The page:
Emerging mkts to grow 7 times faster than industrialised economies in 2010

Written by Sanjay Jog | Mumbai | Updated: Jun 27 2009, 04:19am hrs
Emerging markets, the markets of the future, will grow seven times faster than industrialised economies in 2010, driven predominantly by the Bric nations. These markets contributed 45% to the global GDP, and this is expected to jump to around 50% by 2013, and potentially by over 80% by 2050. According to Deutsche Bank estimates, emerging markets clearly have a vitally important role to play in re-engineering the global financial architecture.

Unsurprisingly, emerging markets are leading the way out of the current economic crisis. This tumultuous time has also shone a spotlight on the importance of the largest emerging economies through highlighting the dramatic imbalances in global savings and consumption excesses. These imbalances are even more dramatic when viewed in together with the underlying demographics of the emerging markets. Given this context, it is clearlyof vital importance that we ensure emerging ecnomies are well consulted and integrated into future global regulatory and oversight archiecture. Long-term financial stability will only be achieved if this is a fully inclusive and substainable process, said Deutsche Bank chief executive officer Asia Pacific, Colin Grassie, in his comprehensive presentation on Role of Emerging Markets in the New Global Ginancial Archiecture -Whats Next at the global meeting of the Emerging Markets Forum here on Thursday.

Grassie noted that the financial crisis did not impact financial institutions so dramatically in emerging markets. Increasing scale, deregulation and financial sophistication over time, will present potential challeges, similar to the ones faced by developed economies. There is at least a general consensus on the areas that have proven deficient and need reform, for example market risk and liquidity management, transparency, market infrastructure and capital requirements, he said.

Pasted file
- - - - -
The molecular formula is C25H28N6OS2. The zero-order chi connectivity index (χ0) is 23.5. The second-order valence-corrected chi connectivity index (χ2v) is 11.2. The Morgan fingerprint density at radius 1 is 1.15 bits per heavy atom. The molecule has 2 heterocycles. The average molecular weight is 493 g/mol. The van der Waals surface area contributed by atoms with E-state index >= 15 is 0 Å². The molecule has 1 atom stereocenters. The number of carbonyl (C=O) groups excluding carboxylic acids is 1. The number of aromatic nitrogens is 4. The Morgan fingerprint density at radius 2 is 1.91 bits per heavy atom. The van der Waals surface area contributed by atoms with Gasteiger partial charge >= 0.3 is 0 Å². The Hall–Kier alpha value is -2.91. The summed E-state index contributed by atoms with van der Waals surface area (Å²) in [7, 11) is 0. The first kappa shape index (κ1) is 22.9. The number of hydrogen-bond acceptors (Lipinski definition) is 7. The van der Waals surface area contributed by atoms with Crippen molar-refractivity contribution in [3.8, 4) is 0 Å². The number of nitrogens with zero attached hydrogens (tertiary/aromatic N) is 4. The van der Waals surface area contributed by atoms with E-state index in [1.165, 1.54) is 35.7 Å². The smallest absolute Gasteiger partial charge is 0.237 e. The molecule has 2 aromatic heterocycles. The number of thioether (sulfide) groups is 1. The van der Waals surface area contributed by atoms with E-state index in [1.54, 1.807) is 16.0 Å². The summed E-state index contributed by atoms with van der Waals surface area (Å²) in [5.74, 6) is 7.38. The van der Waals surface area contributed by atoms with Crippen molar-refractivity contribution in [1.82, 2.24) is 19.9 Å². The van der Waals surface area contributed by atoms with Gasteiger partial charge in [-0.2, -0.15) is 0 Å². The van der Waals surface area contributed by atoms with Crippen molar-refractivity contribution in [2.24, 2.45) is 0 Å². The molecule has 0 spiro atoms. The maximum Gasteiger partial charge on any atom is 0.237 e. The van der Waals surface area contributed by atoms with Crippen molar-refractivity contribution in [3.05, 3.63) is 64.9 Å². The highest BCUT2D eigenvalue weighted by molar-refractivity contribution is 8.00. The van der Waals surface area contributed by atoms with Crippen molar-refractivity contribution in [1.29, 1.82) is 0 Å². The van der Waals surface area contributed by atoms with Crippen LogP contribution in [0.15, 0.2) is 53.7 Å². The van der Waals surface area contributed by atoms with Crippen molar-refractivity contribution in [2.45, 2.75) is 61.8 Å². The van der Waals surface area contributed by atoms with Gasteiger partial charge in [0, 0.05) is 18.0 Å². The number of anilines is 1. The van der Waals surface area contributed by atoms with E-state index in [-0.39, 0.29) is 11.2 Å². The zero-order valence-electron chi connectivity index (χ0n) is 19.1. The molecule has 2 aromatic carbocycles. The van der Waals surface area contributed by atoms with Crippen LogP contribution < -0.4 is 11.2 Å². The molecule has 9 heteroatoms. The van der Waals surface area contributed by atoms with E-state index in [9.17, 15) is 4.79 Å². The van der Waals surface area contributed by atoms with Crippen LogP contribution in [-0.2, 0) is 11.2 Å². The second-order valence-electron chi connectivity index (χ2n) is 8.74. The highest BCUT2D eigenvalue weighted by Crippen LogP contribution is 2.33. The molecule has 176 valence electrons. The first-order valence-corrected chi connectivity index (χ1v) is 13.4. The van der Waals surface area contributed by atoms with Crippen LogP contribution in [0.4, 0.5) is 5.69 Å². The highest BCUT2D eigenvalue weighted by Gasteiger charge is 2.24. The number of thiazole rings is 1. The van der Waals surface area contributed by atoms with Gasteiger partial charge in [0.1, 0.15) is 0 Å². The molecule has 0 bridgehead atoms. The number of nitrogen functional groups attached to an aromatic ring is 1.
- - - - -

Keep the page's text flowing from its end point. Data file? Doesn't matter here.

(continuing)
Grassie further added that in view of the collapse of banks and financial institutions in developed economies, macro prudential supervision must become a central pillar for the supervisory system in both developed, as well as emerging markets and it must be coordinated in a practical manner. Central banks, supervisors and regulators, public and private sector need to be involved The macro prudential supervisor must have full, direct access to real time data, which is needed to assess systematically important financial institutions and infrastructure. There must be political backing for warnings. Also, macro and micro level prudential supervision must be interwined, whereby warnings must be translated into regulatory supervisory action for every bank in the course of the individual supervisory review proces, he added.

Moreover, Grassie argued that there is a need for better mechanisms at national and international levels to deal with failures of systematically important institutions. These would include rules on nationalisation, the orderly winding up of institutions, cross border transferability and insolvency rules. He said a refragmentation of financial markets cannot be allowed to occur.